Hugh took the little box to the museum and surreptitiously placed it on a table in a room where the Van Gogh pictures were hung. Then he stood back and watched. The chipped beef ear immediately stole the show—the customers ganged up around it, chattering about it, fascinated by it, ignoring the paintings all around them. (141) [Cp. the surreptitious art exhibit (paintings of electrical outlet covers) perpetrated by Jeffrey Vallance]

[Jim] Moran insists that he does not play practical jokes. "I administer," he says, '''mental hot-foots." (152)

I have written extensively about Moran in the past and in my own opinion some of his mental hot-foots come quite close to being practical jokes. Others, however, are not practical jokes at all, but come under the heading of philosophical investigations. (152)

The double talker avoids bubbling and repetitious sounds, preferring sounds that resemble accepted words. The more closely his sounds resemble accepted words and the more they suggest that there should be words like them, the greater are their effectiveness.
These are sound, proved, double-talk word parts:
urment, istan, antive, ative, ently, incan, apid, avid, istesse, ome, artage, namic, erot, irgan, uctor, onter, vendir, islong, ackid, onate, eton, asia, ogion, izans, orial.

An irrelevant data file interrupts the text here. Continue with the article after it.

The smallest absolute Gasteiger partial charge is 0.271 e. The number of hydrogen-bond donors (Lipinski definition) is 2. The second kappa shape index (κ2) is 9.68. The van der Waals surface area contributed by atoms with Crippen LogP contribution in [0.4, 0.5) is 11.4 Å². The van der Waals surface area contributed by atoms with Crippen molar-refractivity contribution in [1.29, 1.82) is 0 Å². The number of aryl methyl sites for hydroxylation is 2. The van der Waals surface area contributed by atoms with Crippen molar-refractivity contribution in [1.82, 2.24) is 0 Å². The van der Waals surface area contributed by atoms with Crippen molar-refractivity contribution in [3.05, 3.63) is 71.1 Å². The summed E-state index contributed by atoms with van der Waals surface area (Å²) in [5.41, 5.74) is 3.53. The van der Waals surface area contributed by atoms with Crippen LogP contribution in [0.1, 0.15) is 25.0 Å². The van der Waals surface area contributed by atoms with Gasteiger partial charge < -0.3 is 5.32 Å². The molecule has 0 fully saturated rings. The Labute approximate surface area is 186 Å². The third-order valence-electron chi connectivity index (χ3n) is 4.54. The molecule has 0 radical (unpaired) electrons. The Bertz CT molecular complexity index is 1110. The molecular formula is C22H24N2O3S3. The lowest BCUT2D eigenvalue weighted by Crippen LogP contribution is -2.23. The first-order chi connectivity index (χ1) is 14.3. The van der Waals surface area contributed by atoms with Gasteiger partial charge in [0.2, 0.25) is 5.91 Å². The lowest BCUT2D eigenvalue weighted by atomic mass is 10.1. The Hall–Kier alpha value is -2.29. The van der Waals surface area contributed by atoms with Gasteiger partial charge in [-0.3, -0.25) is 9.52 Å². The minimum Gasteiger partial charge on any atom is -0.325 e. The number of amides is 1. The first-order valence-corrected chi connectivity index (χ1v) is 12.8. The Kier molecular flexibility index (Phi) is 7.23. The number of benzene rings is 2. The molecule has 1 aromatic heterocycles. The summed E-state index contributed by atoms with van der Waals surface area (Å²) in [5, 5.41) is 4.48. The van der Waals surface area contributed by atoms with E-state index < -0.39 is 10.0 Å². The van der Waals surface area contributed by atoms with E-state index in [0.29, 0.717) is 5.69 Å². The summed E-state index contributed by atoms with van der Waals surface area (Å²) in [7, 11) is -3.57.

The double talker, once he has learned these word parts, need add only a letter or a short syllable here and there to have a brand new vocabulary, sure to puzzle, harass or dement his victim. But the double talker does not let go a broadside. If he sidled up to somebody and said, "Ristan surmentate, huh? Brackid moistesse zincan lapid," it would neither be double talk nor the mumbles. The hearer would simply laugh.
Instead, the double talker primes his shots with good, hardy words, especially prepositions, articles and adverbs. See how much better it would be to approach a stranger and say, "Napid day, isn't it? There's quite a ristan in the surmentate, don't you think? It was brackid this morning, but it became moistesse later. Do you think the zincan flavid days are here?"
If the stranger is not honest, he will pretend to have understood and remark that he wouldn't be surprised if they were. Once a victim makes a bluff like that, he's fair game. He's on the rise and he can be plinked. The double talker may go on, "I was at a political meeting last night and we discussed Roosevelt's muctor namic. I got so mad I hit a stranger. What do you think of his vendir? I say he has no gonter and that he fomently lacks all trace of lartage. What do you think?" And if the stranger meekly says, "Well, I say yes and no," the double talker comes back with, "Oh, you're one of those pirot Fislong citizens, huh? Well, do you know what I think of your kind? You're just garavids."